• 23 percent reported taking money from their own retirement savings to help pay for dementia-related expenses.
  • Caregivers were 28 percent more likely than non-care contributors to report they ate less or went hungry because they didn’t have enough money to afford proper meals.
  • Within the last five years of life, people with dementia spend an average of 32 percent of their household wealth.
  • Twenty-five percent of care contributors spent more than 10 percent of their annual household income on dementia-related expenses. One in 30 spent more than 90 percent.

5: Use This Checklist to Help Your Clients and Their Families Prepare

“People with mild cognitive impairment or mild Alzheimer’s disease may retain the capacity to designate a trusted person as their financial agent,” said Pokorski. As a financial professional, it is important to have conversations with your clients and obtain their permission to speak with their families if you have concerns about the client’s cognitive abilities.

You can also talk to your clients about creating a document listing the following:

  • Family members
  • Financial professionals
  • Accountant
  • Attorney
  • Physicians
  • Assets
  • Income
  • Bank and investment accounts
  • IRAs
  • Insurance policies
  • Wills
  • Trusts
  • Credit cards
  • Safety deposit boxes
  • Retirement benefits
  • Recurring bills
  • User names and passwords for online accounts

Furthermore, realize that people with diminished mental and financial capacities can be easily taken advantage of financially. Look out for such red flags as claims of missing funds, new people coming in to “help” with finances, or beneficiary changes.

6: Consider how the living benefits of life insurance can help your clients prepare for the possibility of an Alzheimer’s diagnosis

In addition to providing a death benefit, some life insurance products offer riders that can ease future financial burdens for clients who later develop Alzheimer’s, as well as aiding family members.

“It is clear to most people that life insurance offers, first and foremost, a death benefit,” said Michele Frey, Vice President of Product and Solutions Marketing for Prudential’s Individual Life Insurance business. “But what some may not know is that life insurance can also play a tremendous role while the insured is still living. It’s the living benefits that can help your clients be better prepared to deal with life’s challenges that may occur later in life, some of them entirely unexpected.” These can include financial hardships that can come along with a chronic illness like Alzheimer’s.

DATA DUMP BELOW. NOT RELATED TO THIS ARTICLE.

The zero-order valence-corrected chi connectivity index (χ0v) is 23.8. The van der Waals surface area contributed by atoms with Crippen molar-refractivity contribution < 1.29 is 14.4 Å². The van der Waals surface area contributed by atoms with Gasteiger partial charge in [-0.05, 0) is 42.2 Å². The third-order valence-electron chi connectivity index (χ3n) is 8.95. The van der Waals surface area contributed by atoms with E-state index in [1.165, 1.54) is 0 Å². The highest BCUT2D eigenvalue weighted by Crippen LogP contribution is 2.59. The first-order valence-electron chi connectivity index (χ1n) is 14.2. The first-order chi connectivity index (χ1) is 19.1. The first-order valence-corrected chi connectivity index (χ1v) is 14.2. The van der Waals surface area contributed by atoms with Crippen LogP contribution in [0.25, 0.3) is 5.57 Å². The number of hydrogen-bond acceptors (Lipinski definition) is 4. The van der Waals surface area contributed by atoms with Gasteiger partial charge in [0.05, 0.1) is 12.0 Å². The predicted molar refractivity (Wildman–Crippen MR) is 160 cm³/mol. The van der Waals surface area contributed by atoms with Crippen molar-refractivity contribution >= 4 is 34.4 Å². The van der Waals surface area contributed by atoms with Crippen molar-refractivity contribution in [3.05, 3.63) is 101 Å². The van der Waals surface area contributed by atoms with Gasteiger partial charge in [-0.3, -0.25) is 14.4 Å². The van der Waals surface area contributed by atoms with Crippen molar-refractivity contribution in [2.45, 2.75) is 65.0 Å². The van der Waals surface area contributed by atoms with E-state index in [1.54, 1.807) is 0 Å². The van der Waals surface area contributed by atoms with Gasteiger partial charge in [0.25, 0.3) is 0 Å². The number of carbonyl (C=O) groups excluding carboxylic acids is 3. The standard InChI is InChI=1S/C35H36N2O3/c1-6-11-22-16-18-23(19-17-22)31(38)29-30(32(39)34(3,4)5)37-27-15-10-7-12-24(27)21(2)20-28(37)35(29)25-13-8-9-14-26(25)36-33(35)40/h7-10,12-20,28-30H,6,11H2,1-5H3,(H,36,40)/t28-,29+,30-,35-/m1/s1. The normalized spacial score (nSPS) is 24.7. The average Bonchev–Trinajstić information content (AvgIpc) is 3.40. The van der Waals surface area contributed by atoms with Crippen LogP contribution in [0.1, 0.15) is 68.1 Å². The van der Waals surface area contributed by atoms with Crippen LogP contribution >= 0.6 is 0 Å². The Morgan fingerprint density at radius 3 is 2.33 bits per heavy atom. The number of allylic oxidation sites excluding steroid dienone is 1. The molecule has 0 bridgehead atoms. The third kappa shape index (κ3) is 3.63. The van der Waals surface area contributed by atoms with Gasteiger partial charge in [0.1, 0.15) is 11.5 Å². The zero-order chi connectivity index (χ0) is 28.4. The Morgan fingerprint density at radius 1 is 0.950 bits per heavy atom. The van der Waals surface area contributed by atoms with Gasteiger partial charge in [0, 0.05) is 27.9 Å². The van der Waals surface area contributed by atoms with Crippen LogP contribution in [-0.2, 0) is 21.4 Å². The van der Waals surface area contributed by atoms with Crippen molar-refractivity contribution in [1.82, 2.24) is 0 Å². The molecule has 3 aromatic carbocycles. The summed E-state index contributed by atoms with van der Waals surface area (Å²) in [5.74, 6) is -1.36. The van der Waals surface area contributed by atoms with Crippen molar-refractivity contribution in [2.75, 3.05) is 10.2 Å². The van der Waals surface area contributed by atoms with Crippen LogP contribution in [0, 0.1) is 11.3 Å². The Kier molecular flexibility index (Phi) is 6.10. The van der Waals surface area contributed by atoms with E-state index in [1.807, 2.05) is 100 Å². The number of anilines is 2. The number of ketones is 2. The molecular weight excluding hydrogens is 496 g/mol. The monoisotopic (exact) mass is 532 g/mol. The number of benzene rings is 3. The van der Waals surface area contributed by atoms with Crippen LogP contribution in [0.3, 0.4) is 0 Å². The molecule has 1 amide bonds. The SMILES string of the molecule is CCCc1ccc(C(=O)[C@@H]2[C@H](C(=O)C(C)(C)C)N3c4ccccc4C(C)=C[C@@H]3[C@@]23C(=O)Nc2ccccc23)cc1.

“Adding a chronic illness rider to a life insurance policy provides clients with an added layer of protection,” said Frey. “The rider provides your clients additional choice and flexibility, particularly at a time when they may not feel as though they have complete control.”

This is where the conversation about life insurance riders comes into play. These can allow your clients to accelerate their policy’s death benefit should they become chronically or terminally ill and meet the terms and conditions of the rider.

This strategy is compelling because the death benefit is there for the client’s beneficiaries. The chronic illness rider also offers the peace of mind that comes with knowing that, should they need financial help due to a chronic illness such as Alzheimer’s, they can accelerate the payout.

Alzheimer’s is a particularly devastating chronic illness that affects not only the patient — your client — but their loved ones, as well. Working closely with your clients and their families can help you determine if life insurance with a chronic illness rider is suitable for them, spot the initial signs of dementia, and prepare clients for possible future financial challenges.

Life insurance is issued by The Prudential Insurance Company of America, Newark, NJ and its affiliates.

Created Exclusively for Financial Professionals. Not for Use with Consumers.